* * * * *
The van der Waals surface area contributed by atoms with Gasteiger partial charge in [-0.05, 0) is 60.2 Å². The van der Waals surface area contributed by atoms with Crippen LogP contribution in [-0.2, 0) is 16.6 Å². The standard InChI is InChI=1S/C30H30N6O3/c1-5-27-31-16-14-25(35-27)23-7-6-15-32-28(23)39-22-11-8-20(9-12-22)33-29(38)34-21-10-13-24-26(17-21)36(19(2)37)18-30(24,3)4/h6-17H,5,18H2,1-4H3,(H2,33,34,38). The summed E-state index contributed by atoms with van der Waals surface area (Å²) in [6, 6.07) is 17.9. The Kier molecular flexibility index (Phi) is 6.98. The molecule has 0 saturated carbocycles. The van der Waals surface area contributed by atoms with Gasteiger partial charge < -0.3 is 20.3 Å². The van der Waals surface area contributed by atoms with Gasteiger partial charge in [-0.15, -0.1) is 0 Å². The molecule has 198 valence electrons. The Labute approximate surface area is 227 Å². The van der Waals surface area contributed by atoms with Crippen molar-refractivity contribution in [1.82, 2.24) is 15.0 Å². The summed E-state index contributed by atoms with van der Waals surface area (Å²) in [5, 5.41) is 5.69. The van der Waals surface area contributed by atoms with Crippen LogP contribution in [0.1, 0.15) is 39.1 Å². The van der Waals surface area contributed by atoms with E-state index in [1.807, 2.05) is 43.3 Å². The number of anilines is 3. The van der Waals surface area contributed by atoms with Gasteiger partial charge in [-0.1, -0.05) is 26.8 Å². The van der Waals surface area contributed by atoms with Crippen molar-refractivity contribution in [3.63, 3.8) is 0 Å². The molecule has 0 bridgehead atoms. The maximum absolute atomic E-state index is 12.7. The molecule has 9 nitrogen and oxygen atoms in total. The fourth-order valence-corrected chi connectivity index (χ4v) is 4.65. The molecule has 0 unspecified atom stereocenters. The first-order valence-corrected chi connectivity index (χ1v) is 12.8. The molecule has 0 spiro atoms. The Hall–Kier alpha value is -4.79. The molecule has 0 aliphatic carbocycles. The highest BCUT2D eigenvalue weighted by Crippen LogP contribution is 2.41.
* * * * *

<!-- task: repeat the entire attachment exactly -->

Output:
The van der Waals surface area contributed by atoms with Gasteiger partial charge in [-0.05, 0) is 60.2 Å². The van der Waals surface area contributed by atoms with Crippen LogP contribution in [-0.2, 0) is 16.6 Å². The standard InChI is InChI=1S/C30H30N6O3/c1-5-27-31-16-14-25(35-27)23-7-6-15-32-28(23)39-22-11-8-20(9-12-22)33-29(38)34-21-10-13-24-26(17-21)36(19(2)37)18-30(24,3)4/h6-17H,5,18H2,1-4H3,(H2,33,34,38). The summed E-state index contributed by atoms with van der Waals surface area (Å²) in [6, 6.07) is 17.9. The Kier molecular flexibility index (Phi) is 6.98. The molecule has 0 saturated carbocycles. The van der Waals surface area contributed by atoms with Gasteiger partial charge < -0.3 is 20.3 Å². The van der Waals surface area contributed by atoms with Gasteiger partial charge in [-0.15, -0.1) is 0 Å². The molecule has 198 valence electrons. The Labute approximate surface area is 227 Å². The van der Waals surface area contributed by atoms with Crippen molar-refractivity contribution in [1.82, 2.24) is 15.0 Å². The summed E-state index contributed by atoms with van der Waals surface area (Å²) in [5, 5.41) is 5.69. The van der Waals surface area contributed by atoms with Crippen LogP contribution in [0.1, 0.15) is 39.1 Å². The van der Waals surface area contributed by atoms with E-state index in [1.807, 2.05) is 43.3 Å². The number of anilines is 3. The van der Waals surface area contributed by atoms with Gasteiger partial charge in [-0.1, -0.05) is 26.8 Å². The van der Waals surface area contributed by atoms with Crippen molar-refractivity contribution in [3.63, 3.8) is 0 Å². The molecule has 0 bridgehead atoms. The maximum absolute atomic E-state index is 12.7. The molecule has 9 nitrogen and oxygen atoms in total. The fourth-order valence-corrected chi connectivity index (χ4v) is 4.65. The molecule has 0 unspecified atom stereocenters. The first-order valence-corrected chi connectivity index (χ1v) is 12.8. The molecule has 0 spiro atoms. The Hall–Kier alpha value is -4.79. The molecule has 0 aliphatic carbocycles. The highest BCUT2D eigenvalue weighted by Crippen LogP contribution is 2.41.